7. Part 2: Reigning

    • 7 The Ideal
      (pp. 139-163)

      Long before he became heavyweight champion of the world, the imagemakers had been hard at work crafting an official image for Rocky Marciano. His wholesome, all-American-boy persona had started to form as soon as Marciano first burst into the national spotlight with the victory over Joe Louis in October 1951. By the time of his second title fight with Jersey Joe Walcott in the spring of 1953, the image had crystalized and become firmly fixed in print and in the public’s mind. It would remain indelibly his for the rest of his career.

      That someone like Marciano had such an...

    • 8 The Ugly Duckling
      (pp. 164-184)

      When Rocky Marciano and Roland LaStarza first met in the ring back in March 1950, both were young, up-and-coming fighters, and the future had appeared bright and wide open. That future had become a reality for Marciano. It had eluded LaStarza. Marciano had a big-time, well-connected manager who had gotten him the big fights and then pushed him into the title picture. LaStarza did not. Instead, his career went nowhere until the fall of 1953, when Marciano, at long last, granted LaStarza a rematch.

      The mere fact that LaStarza had to wait so long for a return engagement bothered him...

    • Illustrations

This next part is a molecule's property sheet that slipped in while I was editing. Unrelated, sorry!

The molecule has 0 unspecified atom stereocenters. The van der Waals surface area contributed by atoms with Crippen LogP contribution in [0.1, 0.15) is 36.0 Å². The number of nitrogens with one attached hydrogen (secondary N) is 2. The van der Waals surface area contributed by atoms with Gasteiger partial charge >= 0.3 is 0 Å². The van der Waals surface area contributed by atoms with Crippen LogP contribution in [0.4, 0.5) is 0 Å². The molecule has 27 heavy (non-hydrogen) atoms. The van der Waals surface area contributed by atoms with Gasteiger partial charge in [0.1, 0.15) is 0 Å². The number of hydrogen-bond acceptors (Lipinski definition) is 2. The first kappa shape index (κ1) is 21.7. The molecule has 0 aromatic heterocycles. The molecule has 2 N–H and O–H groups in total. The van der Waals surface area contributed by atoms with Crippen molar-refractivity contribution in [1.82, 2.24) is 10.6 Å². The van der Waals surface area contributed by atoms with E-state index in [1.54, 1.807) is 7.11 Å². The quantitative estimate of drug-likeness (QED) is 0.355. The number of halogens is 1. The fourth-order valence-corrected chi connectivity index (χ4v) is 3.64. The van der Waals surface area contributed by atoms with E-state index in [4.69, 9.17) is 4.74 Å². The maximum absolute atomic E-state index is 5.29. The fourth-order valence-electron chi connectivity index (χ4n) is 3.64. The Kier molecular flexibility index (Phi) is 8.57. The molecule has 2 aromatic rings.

(pp. None)
    • 9 The King and His Kingdom
      (pp. 185-210)

      Rocky Marciano’s return engagement with Roland LaStarza in the fall of 1953 signaled a return to the kingdom of heavyweight championship boxing. Following Joe Louis’s retirement in 1949, heavyweight championship fights had lost much of their luster. Too often, they featured cautious craftsmen like Walcott and Charles in front of moderate crowds in places such as Detroit, Pittsburgh, and Philadelphia. Although Marciano’s first two title fights in Philadelphia and Chicago had brought back much of the glamour to the heavyweight championship scene, there was still something missing—the carnival-like, big-event atmosphere that was uniquely New

      Before the fall of 1953...

    • 10 Ezzard
      (pp. 211-232)

      Ezzard Charles puzzled people. Perhaps that is why he never won the acclaim that should have been his when he reigned as heavyweight champion of the world from 1949 to 1951. Instead, he became the most enigmatic, misunderstood, and ill-treated boxer of his generation. By the time he met Rocky Marciano in the summer of 1954 in a quest to reclaim his throne, Charles was still vainly chasing respect.

      What made all of this particularly sad was the fact that Charles seemed to have it all. “Charles is a boxer in the classic meaning of the word,” praised Gerry Hern...

    • 11 The Italian Hero
      (pp. 233-253)